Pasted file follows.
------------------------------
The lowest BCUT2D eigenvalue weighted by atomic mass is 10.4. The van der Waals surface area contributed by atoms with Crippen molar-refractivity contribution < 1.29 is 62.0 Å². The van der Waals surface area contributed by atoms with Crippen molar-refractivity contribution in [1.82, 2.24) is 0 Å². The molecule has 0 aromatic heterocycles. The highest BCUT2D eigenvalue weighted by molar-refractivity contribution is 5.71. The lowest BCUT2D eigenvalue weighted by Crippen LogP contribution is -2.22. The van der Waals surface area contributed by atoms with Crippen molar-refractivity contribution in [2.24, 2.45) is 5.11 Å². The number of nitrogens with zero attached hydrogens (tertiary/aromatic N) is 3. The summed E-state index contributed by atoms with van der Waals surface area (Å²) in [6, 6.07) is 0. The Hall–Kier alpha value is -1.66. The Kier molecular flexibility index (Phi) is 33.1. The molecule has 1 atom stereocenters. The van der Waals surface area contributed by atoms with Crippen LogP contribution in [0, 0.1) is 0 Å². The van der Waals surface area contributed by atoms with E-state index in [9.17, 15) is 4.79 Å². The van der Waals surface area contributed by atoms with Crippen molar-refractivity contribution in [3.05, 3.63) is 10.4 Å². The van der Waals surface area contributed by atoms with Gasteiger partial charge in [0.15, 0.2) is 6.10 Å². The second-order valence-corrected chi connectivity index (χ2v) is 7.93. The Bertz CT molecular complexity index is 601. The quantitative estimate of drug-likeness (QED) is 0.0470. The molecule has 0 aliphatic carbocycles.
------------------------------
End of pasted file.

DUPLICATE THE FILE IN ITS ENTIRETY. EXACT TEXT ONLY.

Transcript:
The lowest BCUT2D eigenvalue weighted by atomic mass is 10.4. The van der Waals surface area contributed by atoms with Crippen molar-refractivity contribution < 1.29 is 62.0 Å². The van der Waals surface area contributed by atoms with Crippen molar-refractivity contribution in [1.82, 2.24) is 0 Å². The molecule has 0 aromatic heterocycles. The highest BCUT2D eigenvalue weighted by molar-refractivity contribution is 5.71. The lowest BCUT2D eigenvalue weighted by Crippen LogP contribution is -2.22. The van der Waals surface area contributed by atoms with Crippen molar-refractivity contribution in [2.24, 2.45) is 5.11 Å². The number of nitrogens with zero attached hydrogens (tertiary/aromatic N) is 3. The summed E-state index contributed by atoms with van der Waals surface area (Å²) in [6, 6.07) is 0. The Hall–Kier alpha value is -1.66. The Kier molecular flexibility index (Phi) is 33.1. The molecule has 1 atom stereocenters. The van der Waals surface area contributed by atoms with Crippen LogP contribution in [0, 0.1) is 0 Å². The van der Waals surface area contributed by atoms with E-state index in [9.17, 15) is 4.79 Å². The van der Waals surface area contributed by atoms with Crippen molar-refractivity contribution in [3.05, 3.63) is 10.4 Å². The van der Waals surface area contributed by atoms with Gasteiger partial charge in [0.15, 0.2) is 6.10 Å². The second-order valence-corrected chi connectivity index (χ2v) is 7.93. The Bertz CT molecular complexity index is 601. The quantitative estimate of drug-likeness (QED) is 0.0470. The molecule has 0 aliphatic carbocycles.